Pumphret was told that if she kept doing the things she was doing in swimming, and later, in band, these pains would never go away. While that possibility crossed through Pumphret’s mind, she kept fighting.

After a lot of hard work, Pumphret decided to strictly pursue band, as she proceeded to make the marimba line for the marching band as a freshman. Her love for music kept her going. She said that the hard times, along with the pain, came back around during her first year of marching band. Headaches would start from rehearsing and standing for long periods of time. Noise triggered different ringing sounds in her head and she didn’t know what to do, because the pain she had endured from swimming had come back once again.

“I pushed through the rest of marching season my freshman year on a very tight string,” Pumphret said. “I didn’t want to quit on the rest of the marimba line because I knew that they needed me to come through and perform as best as I could every single day until the last note of our show at Lonestar.”

When I’m playing marimba, all of the pain goes away because I’m so passionate about the activity and the music that I’m performing.”

— Emily Pumphret (12)

Once her first marching season concluded, everything seemed to go downhill. Pumphret missed a lot of school due to her nerve damage and head sickness. At a region band audition in the fall, Pumphret actually passed out due to one of these headaches. Three weeks into the spring semester of the 2015-16 school year, Pumphret was admitted to Dell Children’s Hospital for a week.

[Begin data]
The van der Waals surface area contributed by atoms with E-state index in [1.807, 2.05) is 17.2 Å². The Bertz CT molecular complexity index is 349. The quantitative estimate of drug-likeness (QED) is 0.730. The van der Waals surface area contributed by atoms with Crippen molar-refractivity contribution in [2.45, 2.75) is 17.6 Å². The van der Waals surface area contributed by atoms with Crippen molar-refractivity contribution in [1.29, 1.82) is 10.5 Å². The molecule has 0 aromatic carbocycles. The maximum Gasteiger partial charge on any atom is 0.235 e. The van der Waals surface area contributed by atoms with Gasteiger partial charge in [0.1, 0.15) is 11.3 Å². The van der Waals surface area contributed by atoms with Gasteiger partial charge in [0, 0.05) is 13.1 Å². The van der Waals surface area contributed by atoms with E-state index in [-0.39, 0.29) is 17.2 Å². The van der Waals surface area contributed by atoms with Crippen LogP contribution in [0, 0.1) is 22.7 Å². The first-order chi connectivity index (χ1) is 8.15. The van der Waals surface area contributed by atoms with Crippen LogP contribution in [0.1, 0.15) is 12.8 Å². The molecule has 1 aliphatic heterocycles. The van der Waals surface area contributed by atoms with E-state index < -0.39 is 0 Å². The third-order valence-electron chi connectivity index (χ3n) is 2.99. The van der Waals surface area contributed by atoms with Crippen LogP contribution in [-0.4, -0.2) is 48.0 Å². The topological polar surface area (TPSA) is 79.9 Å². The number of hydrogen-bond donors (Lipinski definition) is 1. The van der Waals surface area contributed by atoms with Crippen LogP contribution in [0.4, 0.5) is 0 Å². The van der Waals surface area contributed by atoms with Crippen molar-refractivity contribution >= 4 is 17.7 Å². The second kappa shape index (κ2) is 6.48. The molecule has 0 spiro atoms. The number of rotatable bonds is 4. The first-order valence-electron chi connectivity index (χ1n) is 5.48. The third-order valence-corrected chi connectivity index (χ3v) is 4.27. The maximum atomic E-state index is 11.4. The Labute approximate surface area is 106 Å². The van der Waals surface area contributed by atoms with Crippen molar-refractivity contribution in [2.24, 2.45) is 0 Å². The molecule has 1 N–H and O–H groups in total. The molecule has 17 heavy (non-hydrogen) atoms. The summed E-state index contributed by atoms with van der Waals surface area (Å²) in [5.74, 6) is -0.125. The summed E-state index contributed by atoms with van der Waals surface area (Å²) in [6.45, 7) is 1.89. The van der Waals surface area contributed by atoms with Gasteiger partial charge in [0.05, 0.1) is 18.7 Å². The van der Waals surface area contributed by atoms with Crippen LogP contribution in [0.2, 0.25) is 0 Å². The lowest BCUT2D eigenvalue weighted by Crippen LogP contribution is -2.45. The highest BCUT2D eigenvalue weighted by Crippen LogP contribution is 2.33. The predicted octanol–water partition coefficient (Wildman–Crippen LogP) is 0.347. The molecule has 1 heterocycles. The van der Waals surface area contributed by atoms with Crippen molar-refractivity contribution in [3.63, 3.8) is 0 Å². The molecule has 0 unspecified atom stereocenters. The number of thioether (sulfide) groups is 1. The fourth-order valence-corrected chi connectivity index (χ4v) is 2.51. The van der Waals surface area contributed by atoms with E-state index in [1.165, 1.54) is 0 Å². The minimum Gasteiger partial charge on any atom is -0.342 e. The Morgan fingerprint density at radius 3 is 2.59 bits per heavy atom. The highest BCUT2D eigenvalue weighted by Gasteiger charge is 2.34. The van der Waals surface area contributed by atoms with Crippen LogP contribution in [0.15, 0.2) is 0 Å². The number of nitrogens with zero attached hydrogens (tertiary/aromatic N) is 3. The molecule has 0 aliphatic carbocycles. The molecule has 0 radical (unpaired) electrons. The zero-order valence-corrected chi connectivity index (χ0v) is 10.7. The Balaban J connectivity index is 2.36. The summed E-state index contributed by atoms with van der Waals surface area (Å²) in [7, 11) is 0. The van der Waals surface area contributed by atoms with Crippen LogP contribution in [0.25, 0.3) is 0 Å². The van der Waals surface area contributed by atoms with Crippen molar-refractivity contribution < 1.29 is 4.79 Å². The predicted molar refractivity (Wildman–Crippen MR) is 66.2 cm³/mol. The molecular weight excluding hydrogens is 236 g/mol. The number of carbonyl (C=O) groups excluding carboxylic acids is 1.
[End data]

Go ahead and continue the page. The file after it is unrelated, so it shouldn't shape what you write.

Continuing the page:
“They said that because of the swimming injury, the pressure that I was putting on my body was causing nerve damage in my neck,” Pumphret said. “They recommended that I quit, because if I kept doing what I was doing, the pain would just get worse and worse, to a point where I would have permanent damage.”

Pumphret kept on practicing and fighting through the pain, because she said that no level of pain could keep her from doing what she loved most, which was playing and performing on the marimba line.

“When I’m playing marimba, all of the pain goes away because I’m so passionate about the activity and the music that I’m performing,” Pumphret said. “I’ve had these dreams of being in Drum Corps and playing incredible music with amazing people, and that made me realize that I couldn’t give up that dream for a little bit of pain. Everyone in the activity deals with pain and they don’t give up, so why should I?”

After Pumphret missed several days of school and had trouble getting back into the swing of things, there were some misconceptions about the way that she viewed band. Most people could say that band is a “social sport,” and that the social aspect of being in band is the best part.